[En-Nut-Discussion] ICMP echo request response failure on ARP cache timeout

Harald Kipp harald.kipp at egnite.de
Fri May 22 17:37:41 CEST 2009

Hi all,

This long post deals with inner details of Nut/OS. If you are not
interested or not able to follow, you can simply ignore it.

The issue I'm describing here exists at least since the ARP thread had
been removed from Nut/OS (Feb. 2005). It is actually no big deal. By
default an ARP entry times out after 10 minutes. This time is adjustable
in the Configurator. When an ARP cache entry times out, sending an ICMP
(Ping) response fails.

ICMP responses are somewhat special in Nut/OS. Let's look to the normal
sequence when pinging Nut/OS from a PC:

1. Ping application is started on the PC with the IP address of a Nut/OS

2. The PC broadcasts an ARP request to find out the Ethernet MAC address
for the specified IP address

3. The receiver thread in the Nut/OS NIC driver receives the ARP packet
and calls
3.1 NutEtherInput
3.2 NutArpInput
3.3 NutArpCacheUpdate to add the PC's IP to the ARP cache.
3.4 NutArpOutput
3.5 Send routine of the NIC driver

4. PC receives the ARP response and stores the MAC/IP relation in its
ARP cache.

5. PC sends out the ICMP echo request.

5. The receiver thread in the Nut/OS NIC driver receives the ARP packet
and calls
5.1 NutEtherInput
5.2 NutIpInput
5.3 NutIcmpInput
5.4 NutIcmpReflect
5.5 NutIcmpOutput
5.6 NutIpOutput
5.7 NutArpCacheQuery to retrieve the ARP entry cached in step 3.3.
5.8 Send routine of the NIC driver

6. PC receives the response and continues at step 5.

The interesting step is 3.3, where Nut/OS caches the MAC/IP relation of
the PC. Note, that this is done on ARP requests, because it is most
likely, that a remote hosted sending an ARP request intends to talk to
us. By caching requests we do not need to send out an ARP query ourself
when responding to IP requests.

However, entries in the ARP cache must be removed if they reach a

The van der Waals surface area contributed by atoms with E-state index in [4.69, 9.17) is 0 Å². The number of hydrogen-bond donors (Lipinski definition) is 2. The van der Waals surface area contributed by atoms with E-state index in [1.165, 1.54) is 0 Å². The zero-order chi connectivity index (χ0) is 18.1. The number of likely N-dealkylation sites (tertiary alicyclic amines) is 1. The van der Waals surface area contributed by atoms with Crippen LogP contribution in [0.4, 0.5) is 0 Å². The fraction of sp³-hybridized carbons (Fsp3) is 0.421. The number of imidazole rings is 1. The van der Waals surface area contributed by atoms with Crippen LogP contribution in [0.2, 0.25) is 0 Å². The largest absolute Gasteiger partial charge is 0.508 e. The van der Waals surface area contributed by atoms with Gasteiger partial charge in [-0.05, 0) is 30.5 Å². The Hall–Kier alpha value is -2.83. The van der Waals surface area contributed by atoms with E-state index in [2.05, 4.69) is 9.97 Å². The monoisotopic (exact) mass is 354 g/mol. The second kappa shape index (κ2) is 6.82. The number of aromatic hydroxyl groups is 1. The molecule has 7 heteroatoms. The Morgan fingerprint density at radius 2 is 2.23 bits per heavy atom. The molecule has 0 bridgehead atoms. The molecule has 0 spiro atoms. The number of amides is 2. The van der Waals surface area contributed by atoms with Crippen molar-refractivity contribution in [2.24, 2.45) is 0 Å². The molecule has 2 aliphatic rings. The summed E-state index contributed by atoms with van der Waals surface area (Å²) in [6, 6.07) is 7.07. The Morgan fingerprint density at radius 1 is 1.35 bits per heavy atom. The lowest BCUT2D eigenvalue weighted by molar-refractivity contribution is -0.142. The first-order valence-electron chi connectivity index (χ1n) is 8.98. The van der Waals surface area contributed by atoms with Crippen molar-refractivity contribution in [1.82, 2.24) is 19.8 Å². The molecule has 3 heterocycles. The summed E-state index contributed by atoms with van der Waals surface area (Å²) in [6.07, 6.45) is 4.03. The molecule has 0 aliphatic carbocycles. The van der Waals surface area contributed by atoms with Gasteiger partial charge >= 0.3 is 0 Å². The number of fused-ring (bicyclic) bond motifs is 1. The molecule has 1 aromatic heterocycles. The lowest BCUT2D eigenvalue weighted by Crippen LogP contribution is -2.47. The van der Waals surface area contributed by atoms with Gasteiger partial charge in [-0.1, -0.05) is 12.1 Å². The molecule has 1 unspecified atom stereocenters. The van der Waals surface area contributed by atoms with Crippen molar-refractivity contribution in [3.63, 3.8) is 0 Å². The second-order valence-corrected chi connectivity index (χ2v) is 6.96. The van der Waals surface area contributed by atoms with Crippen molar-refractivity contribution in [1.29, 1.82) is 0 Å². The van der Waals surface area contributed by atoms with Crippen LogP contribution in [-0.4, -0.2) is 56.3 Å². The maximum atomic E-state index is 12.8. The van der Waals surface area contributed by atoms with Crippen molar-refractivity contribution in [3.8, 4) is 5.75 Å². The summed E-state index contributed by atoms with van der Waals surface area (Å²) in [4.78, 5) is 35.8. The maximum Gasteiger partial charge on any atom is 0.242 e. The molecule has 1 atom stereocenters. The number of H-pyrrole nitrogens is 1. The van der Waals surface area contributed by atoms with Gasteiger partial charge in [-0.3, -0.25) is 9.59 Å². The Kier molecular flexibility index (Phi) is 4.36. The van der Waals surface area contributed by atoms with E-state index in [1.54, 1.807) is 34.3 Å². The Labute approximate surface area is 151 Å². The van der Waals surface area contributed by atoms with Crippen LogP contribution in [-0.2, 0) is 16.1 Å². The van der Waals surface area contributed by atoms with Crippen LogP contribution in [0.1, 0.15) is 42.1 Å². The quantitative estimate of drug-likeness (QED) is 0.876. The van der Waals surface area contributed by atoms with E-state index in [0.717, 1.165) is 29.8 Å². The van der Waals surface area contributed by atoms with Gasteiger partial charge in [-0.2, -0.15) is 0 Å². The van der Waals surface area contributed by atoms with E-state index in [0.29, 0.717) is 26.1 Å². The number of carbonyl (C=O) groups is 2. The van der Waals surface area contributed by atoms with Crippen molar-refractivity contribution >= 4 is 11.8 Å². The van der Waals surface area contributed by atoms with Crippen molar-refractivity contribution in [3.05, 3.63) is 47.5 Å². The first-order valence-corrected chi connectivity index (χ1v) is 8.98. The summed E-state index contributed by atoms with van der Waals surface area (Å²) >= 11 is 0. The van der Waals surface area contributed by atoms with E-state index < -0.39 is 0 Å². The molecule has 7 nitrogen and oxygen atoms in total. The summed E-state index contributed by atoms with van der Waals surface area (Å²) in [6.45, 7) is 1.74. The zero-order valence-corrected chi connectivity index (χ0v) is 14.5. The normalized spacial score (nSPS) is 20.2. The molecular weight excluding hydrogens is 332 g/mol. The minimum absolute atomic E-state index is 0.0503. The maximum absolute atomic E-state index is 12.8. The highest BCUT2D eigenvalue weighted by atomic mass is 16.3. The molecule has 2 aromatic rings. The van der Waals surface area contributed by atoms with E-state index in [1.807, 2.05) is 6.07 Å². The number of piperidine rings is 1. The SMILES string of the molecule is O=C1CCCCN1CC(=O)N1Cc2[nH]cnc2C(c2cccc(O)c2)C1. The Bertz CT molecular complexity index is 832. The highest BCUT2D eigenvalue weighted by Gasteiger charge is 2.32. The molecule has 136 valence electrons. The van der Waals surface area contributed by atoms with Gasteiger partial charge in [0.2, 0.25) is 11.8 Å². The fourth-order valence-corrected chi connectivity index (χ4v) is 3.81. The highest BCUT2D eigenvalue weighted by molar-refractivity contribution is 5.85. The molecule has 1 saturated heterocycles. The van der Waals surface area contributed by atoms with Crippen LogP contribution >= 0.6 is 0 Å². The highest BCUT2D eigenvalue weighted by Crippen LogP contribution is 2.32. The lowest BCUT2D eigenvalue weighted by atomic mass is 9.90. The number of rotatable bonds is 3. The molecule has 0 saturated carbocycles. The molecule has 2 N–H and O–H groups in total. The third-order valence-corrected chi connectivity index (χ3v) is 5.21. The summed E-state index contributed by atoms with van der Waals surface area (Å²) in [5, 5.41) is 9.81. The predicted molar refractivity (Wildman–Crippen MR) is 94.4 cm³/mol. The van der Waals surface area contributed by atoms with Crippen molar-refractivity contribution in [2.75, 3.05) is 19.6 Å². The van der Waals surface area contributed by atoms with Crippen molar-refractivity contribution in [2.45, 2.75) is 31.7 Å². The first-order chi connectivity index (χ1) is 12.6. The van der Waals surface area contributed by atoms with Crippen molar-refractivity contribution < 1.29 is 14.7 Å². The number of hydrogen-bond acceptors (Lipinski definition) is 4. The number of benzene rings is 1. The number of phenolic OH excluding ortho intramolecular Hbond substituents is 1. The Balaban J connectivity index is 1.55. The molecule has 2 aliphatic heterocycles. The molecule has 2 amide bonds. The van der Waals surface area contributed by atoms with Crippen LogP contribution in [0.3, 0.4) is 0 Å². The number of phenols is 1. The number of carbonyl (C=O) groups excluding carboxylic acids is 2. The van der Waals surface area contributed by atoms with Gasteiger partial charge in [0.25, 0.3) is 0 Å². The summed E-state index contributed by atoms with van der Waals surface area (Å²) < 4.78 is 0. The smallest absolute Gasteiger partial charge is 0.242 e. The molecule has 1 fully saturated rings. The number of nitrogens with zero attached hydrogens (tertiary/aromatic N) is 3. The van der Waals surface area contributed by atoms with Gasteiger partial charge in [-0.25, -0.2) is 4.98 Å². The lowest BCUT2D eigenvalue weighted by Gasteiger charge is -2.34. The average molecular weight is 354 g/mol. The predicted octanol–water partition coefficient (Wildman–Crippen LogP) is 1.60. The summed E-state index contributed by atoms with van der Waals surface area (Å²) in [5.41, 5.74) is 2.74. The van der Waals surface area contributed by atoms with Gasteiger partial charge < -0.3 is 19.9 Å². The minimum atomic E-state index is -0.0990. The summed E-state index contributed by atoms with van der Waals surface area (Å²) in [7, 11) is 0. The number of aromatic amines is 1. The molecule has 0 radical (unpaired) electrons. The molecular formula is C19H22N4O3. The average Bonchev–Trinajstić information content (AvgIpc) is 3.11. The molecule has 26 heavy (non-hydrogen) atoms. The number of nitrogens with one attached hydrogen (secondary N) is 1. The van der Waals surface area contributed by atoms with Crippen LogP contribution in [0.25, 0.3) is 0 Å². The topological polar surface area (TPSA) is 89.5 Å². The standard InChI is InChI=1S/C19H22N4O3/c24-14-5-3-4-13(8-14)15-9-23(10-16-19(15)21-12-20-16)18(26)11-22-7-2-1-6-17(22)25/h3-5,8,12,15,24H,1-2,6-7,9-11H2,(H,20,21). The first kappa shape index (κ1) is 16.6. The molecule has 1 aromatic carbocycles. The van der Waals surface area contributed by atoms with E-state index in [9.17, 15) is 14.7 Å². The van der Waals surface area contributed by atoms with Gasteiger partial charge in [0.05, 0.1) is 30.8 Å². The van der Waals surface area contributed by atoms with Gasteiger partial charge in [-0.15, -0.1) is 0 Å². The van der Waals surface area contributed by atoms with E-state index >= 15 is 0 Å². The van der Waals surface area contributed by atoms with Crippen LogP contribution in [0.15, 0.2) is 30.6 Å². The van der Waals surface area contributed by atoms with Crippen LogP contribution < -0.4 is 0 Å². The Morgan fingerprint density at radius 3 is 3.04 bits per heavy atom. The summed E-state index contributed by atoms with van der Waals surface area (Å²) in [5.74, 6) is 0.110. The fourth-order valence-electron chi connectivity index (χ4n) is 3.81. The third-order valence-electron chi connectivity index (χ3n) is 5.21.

specific age, with Nut/OS after 10 minutesby default, as mentioned
above. In this case step 5.7 fails to get the MAC address from the
cache. Instead Nut/OS sends out an ARP request to re-new the PCs IP/MAC
relation. It will then wait for the response, but nothing happens. Why?

Simply because the receiver thread in the NIC driver itself is blocked
in NutArpCacheQuery. After 500ms (default) NutArpCacheQuery gives up and
returns an error, being unable to send out the ICMP echo. Back in the
NIC receiver loop it now receives the ARP response from the PC, adding
it to the ARP cache. The next ICMP echo request will be answered again
without any problem.

Why is this ICMP specific? Well, sending out responses internally
(without application intervention) is only done by ICMP and TCP. The TCP
state machine runs its own thread. All incoming packets are stored in a
queue. The TCP state machine thread processes this queue and calls the
NIC send routine, if required. The same is true for other protocols,
where the application thread actually calls the send routine. Only in
ICMP the NIC receiver itself calls the send routine. If the send routine
is blocked, no incoming packets are processed.

How to solve this? Not sure. I can think of the following:

A. Re-implementing the ARP thread is for sure not the best idea, because
threads consume a lot of RAM for their stack.

B. In many other implementations all outgoing packets waiting for ARP
responses are queued. They are sent out as soon as the related ARP
response arrives. In certain situations this may consume even more RAM
than the threaded solution. Furthermore, the queue must be checked in
regular time intervals to remove packets, for which no response was
received within a specific time.

To state it once again: Losing a single ICMP packet should not be
considered an error. If, for example, an ARP packet gets lost, the same
will happen in any implementation that follows the specifications.  By
definition, the upper layer is responsible for retries, not ARP. In the
initial implementation Nut/OS did ARP retries, which was miserably wrong.

However, losing a ping reply every 10 minutes doesn't look good.


More information about the En-Nut-Discussion mailing list